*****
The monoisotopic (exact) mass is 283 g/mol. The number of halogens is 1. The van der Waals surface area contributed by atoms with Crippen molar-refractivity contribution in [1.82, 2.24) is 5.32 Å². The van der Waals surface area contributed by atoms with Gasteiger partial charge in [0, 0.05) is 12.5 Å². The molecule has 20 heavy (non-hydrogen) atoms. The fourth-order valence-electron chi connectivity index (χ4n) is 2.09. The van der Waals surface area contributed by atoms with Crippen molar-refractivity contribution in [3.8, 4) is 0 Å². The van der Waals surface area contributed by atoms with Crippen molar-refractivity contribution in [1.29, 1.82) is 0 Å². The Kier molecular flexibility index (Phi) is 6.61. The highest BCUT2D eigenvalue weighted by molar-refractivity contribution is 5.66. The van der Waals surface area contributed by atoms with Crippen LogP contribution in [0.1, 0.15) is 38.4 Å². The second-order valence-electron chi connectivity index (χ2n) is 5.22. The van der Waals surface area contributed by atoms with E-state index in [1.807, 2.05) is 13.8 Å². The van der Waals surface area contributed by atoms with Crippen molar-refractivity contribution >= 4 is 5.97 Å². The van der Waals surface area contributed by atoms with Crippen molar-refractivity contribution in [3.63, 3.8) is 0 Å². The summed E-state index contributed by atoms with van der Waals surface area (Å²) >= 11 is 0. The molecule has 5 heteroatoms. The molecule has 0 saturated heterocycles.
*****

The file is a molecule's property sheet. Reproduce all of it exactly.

The monoisotopic (exact) mass is 283 g/mol. The number of halogens is 1. The van der Waals surface area contributed by atoms with Crippen molar-refractivity contribution in [1.82, 2.24) is 5.32 Å². The van der Waals surface area contributed by atoms with Gasteiger partial charge in [0, 0.05) is 12.5 Å². The molecule has 20 heavy (non-hydrogen) atoms. The fourth-order valence-electron chi connectivity index (χ4n) is 2.09. The van der Waals surface area contributed by atoms with Crippen molar-refractivity contribution in [3.8, 4) is 0 Å². The van der Waals surface area contributed by atoms with Crippen molar-refractivity contribution in [1.29, 1.82) is 0 Å². The Kier molecular flexibility index (Phi) is 6.61. The highest BCUT2D eigenvalue weighted by molar-refractivity contribution is 5.66. The van der Waals surface area contributed by atoms with Crippen LogP contribution in [0.1, 0.15) is 38.4 Å². The second-order valence-electron chi connectivity index (χ2n) is 5.22. The van der Waals surface area contributed by atoms with E-state index in [1.807, 2.05) is 13.8 Å². The van der Waals surface area contributed by atoms with Crippen molar-refractivity contribution >= 4 is 5.97 Å². The van der Waals surface area contributed by atoms with Crippen molar-refractivity contribution in [3.63, 3.8) is 0 Å². The summed E-state index contributed by atoms with van der Waals surface area (Å²) >= 11 is 0. The molecule has 5 heteroatoms. The molecule has 0 saturated heterocycles.